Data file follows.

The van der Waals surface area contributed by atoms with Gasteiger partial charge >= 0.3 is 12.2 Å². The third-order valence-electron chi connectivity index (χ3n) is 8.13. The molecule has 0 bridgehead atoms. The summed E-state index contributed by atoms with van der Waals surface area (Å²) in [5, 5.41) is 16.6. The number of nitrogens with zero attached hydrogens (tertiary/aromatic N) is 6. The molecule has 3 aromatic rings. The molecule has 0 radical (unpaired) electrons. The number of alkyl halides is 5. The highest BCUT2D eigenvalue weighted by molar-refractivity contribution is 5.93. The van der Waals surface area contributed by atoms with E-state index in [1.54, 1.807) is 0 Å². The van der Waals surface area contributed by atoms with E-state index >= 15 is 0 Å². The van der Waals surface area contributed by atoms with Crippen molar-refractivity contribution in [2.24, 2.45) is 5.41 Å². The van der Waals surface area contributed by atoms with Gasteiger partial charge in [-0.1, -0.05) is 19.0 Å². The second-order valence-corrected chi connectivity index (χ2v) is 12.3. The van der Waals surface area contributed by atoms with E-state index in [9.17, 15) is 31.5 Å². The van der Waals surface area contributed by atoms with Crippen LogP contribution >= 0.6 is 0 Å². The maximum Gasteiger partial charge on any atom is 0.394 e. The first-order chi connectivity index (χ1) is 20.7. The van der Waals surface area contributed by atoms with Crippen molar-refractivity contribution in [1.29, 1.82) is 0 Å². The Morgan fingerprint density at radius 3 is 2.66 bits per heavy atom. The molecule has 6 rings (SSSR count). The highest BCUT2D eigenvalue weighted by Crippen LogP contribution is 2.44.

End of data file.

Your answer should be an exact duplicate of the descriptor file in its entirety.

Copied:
The van der Waals surface area contributed by atoms with Gasteiger partial charge >= 0.3 is 12.2 Å². The third-order valence-electron chi connectivity index (χ3n) is 8.13. The molecule has 0 bridgehead atoms. The summed E-state index contributed by atoms with van der Waals surface area (Å²) in [5, 5.41) is 16.6. The number of nitrogens with zero attached hydrogens (tertiary/aromatic N) is 6. The molecule has 3 aromatic rings. The molecule has 0 radical (unpaired) electrons. The number of alkyl halides is 5. The highest BCUT2D eigenvalue weighted by molar-refractivity contribution is 5.93. The van der Waals surface area contributed by atoms with E-state index in [1.54, 1.807) is 0 Å². The van der Waals surface area contributed by atoms with E-state index >= 15 is 0 Å². The van der Waals surface area contributed by atoms with Crippen molar-refractivity contribution in [2.24, 2.45) is 5.41 Å². The van der Waals surface area contributed by atoms with Gasteiger partial charge in [-0.1, -0.05) is 19.0 Å². The second-order valence-corrected chi connectivity index (χ2v) is 12.3. The van der Waals surface area contributed by atoms with E-state index in [9.17, 15) is 31.5 Å². The van der Waals surface area contributed by atoms with Crippen LogP contribution >= 0.6 is 0 Å². The maximum Gasteiger partial charge on any atom is 0.394 e. The first-order chi connectivity index (χ1) is 20.7. The van der Waals surface area contributed by atoms with Crippen molar-refractivity contribution in [1.29, 1.82) is 0 Å². The Morgan fingerprint density at radius 3 is 2.66 bits per heavy atom. The molecule has 6 rings (SSSR count). The highest BCUT2D eigenvalue weighted by Crippen LogP contribution is 2.44.